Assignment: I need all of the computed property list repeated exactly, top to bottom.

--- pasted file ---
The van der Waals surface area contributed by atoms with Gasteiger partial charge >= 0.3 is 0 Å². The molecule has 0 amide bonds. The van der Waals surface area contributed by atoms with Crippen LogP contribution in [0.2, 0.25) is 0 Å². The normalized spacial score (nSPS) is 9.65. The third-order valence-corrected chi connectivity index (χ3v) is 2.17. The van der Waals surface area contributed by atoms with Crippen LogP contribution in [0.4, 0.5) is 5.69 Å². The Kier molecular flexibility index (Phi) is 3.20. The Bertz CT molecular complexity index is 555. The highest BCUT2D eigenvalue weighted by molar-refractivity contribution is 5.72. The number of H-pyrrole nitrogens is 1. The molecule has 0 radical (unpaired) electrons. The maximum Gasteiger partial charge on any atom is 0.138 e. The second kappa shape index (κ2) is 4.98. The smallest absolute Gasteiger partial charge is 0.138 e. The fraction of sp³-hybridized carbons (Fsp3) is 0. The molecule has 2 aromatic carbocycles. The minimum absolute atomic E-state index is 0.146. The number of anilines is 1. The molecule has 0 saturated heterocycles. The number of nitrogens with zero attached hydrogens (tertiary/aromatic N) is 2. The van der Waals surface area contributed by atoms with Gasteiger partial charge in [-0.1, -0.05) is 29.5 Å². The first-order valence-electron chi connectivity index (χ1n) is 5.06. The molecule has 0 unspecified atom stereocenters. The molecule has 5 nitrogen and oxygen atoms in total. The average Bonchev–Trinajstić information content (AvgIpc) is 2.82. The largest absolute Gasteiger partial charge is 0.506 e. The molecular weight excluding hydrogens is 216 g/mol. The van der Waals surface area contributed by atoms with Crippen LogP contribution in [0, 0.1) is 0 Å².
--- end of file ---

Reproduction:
The van der Waals surface area contributed by atoms with Gasteiger partial charge >= 0.3 is 0 Å². The molecule has 0 amide bonds. The van der Waals surface area contributed by atoms with Crippen LogP contribution in [0.2, 0.25) is 0 Å². The normalized spacial score (nSPS) is 9.65. The third-order valence-corrected chi connectivity index (χ3v) is 2.17. The van der Waals surface area contributed by atoms with Crippen LogP contribution in [0.4, 0.5) is 5.69 Å². The Kier molecular flexibility index (Phi) is 3.20. The Bertz CT molecular complexity index is 555. The highest BCUT2D eigenvalue weighted by molar-refractivity contribution is 5.72. The number of H-pyrrole nitrogens is 1. The molecule has 0 radical (unpaired) electrons. The maximum Gasteiger partial charge on any atom is 0.138 e. The second kappa shape index (κ2) is 4.98. The smallest absolute Gasteiger partial charge is 0.138 e. The fraction of sp³-hybridized carbons (Fsp3) is 0. The molecule has 2 aromatic carbocycles. The minimum absolute atomic E-state index is 0.146. The number of anilines is 1. The molecule has 0 saturated heterocycles. The number of nitrogens with zero attached hydrogens (tertiary/aromatic N) is 2. The van der Waals surface area contributed by atoms with Gasteiger partial charge in [-0.1, -0.05) is 29.5 Å². The first-order valence-electron chi connectivity index (χ1n) is 5.06. The molecule has 0 unspecified atom stereocenters. The molecule has 5 nitrogen and oxygen atoms in total. The average Bonchev–Trinajstić information content (AvgIpc) is 2.82. The largest absolute Gasteiger partial charge is 0.506 e. The molecular weight excluding hydrogens is 216 g/mol. The van der Waals surface area contributed by atoms with Crippen LogP contribution in [0, 0.1) is 0 Å².